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Lawskills.com Georgia Caselaw
TAYLOR v. TAYLOR.
26740.
Divorce. Randolph Superior Court. Before Judge Geer.
MOBLEY, Presiding Justice.
1. Errors enumerated which relate to the award of custody of the minor children, and visitation privileges, cannot be considered in the absence of a transcript of the evidence.
2. The trial judge has no authority to amend the verdict of the jury in matters of substance, and it was error to include in the judgment directives to the appellant not contained in the verdict of the jury.
3. The judgment is in conflict with the verdict in directing the appellant to pay "board" for his minor children while attending college, in addition to the monthly payment for support.
4. The judgment is affirmed in part and reversed in part, with direction that erroneous portions be deleted from it.
Walter E. Taylor, Jr., appealed from the decree entered in the divorce action brought against him by Mrs. Mary Gartrell Taylor.
The notice of appeal stated that no transcript of the evidence would be filed for inclusion in the record.
1. The first error enumerated is that the trial judge erred in allowing the minor children to visit the appellant at such times and places as the children desired, but not giving the appellant any visitation rights. It is also asserted that the court erred in failing to permit the minor children of the parties, being older than 14 years, to select the parent they desired as custodian.
Neither of these assertions can be considered in the absence of a transcript of the evidence, or stipulation of the parties, made in conformity with Code Ann. 6-805 (Ga. L. 1965, pp. 18, 24). The affidavit of the appellant attached to his enumeration of errors cannot be considered as evidence in the case. In the absence of a proper transcript or stipulation, we must assume that the trial judge made his award of custody and visitation privileges in accordance with the evidence in the case. O'Gorman v. O'Gorman, 227 Ga. 468 (181 SE2d 490).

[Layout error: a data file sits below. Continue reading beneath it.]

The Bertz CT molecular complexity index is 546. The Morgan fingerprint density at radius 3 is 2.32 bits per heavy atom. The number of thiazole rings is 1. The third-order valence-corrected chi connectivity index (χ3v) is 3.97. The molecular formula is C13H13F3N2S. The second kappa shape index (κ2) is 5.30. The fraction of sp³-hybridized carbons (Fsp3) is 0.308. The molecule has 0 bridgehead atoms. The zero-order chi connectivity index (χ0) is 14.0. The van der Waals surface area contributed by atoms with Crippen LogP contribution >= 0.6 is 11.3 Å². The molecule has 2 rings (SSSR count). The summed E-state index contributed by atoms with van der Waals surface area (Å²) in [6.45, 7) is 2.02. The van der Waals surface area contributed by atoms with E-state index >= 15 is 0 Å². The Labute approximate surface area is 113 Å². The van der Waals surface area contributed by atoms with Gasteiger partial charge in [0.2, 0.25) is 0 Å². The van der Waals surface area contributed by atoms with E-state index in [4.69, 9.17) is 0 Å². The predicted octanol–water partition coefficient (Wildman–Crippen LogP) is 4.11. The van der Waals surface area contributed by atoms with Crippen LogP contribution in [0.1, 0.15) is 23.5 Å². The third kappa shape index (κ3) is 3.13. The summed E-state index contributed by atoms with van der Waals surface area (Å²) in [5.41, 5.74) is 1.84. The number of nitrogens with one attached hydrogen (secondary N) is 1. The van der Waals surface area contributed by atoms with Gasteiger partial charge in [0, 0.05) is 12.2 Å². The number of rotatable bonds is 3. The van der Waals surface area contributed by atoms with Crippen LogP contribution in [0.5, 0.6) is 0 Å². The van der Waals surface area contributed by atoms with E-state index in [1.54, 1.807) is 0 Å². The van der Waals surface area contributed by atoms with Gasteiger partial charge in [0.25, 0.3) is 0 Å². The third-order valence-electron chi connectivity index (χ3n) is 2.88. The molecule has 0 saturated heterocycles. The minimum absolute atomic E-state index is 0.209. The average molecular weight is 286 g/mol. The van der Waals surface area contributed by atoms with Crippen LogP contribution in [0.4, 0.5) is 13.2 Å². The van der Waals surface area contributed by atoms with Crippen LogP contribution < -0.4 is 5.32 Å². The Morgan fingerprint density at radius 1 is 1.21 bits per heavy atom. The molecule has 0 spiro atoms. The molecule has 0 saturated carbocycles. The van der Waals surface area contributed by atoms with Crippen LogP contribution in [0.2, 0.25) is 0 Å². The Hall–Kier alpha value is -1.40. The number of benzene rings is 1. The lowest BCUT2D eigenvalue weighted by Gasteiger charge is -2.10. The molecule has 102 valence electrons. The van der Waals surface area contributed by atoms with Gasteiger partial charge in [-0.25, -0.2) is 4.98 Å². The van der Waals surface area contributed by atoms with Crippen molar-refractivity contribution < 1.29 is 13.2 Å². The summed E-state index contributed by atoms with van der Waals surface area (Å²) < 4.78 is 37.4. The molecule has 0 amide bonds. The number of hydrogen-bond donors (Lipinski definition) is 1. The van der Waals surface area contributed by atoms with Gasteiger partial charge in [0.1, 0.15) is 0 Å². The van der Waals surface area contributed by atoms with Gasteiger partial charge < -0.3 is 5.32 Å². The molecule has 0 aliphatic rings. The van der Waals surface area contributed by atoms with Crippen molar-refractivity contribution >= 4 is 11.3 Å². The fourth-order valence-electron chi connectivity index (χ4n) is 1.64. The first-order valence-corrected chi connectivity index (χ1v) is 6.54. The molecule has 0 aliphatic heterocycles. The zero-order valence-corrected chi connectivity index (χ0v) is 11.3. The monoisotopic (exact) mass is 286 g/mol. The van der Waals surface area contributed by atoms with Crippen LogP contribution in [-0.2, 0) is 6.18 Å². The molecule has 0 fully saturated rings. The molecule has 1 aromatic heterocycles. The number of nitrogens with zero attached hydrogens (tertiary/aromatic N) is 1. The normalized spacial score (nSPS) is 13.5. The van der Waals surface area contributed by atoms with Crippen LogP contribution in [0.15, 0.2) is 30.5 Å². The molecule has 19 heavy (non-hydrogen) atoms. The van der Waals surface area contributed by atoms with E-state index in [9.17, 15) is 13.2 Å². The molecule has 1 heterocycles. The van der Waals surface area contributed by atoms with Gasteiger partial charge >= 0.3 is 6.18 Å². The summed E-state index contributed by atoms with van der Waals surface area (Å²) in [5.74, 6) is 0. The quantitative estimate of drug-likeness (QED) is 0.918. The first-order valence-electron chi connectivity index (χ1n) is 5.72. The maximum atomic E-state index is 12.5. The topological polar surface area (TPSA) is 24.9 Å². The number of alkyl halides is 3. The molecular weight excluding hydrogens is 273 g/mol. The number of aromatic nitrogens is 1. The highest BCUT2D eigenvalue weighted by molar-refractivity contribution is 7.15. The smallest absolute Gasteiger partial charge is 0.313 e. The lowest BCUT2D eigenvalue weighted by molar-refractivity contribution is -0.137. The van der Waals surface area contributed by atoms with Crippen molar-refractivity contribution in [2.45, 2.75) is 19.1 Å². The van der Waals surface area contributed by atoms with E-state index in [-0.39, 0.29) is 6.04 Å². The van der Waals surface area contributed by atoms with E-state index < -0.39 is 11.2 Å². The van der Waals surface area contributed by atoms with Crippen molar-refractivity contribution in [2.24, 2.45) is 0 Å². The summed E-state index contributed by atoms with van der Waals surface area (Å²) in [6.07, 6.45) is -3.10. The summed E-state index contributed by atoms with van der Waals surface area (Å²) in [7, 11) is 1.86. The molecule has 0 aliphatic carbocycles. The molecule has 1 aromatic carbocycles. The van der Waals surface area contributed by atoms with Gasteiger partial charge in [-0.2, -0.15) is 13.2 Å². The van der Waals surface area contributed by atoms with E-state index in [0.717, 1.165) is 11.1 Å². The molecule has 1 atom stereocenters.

2. The second error enumerated is that two quoted portions of the judgment are in conflict with the verdict rendered by the jury.
The first portion complained of is in the paragraph ordering the appellant to convey residential property to the appellee, and is as follows: "The described property is to be delivered to the plaintiff with the same utilities and accommodations, such as drainage system, sewerage, waterlines and other utilities as accommodated the home on the date of the verdict and if any changes are made in the items mentioned in this paragraph as a result of these accommodations not being located on the 'home place' then such changes are to be made at the defendant's expense and without interrupting these services, it being the intention of this order that the described property shall continue to have facilities through which these services are furnished and that if any of such present facilities incidental to the home such as service poles, wires, pipes and the like should become unavailable to the property, the defendant shall be liable for the expense and cost of providing other like facilities."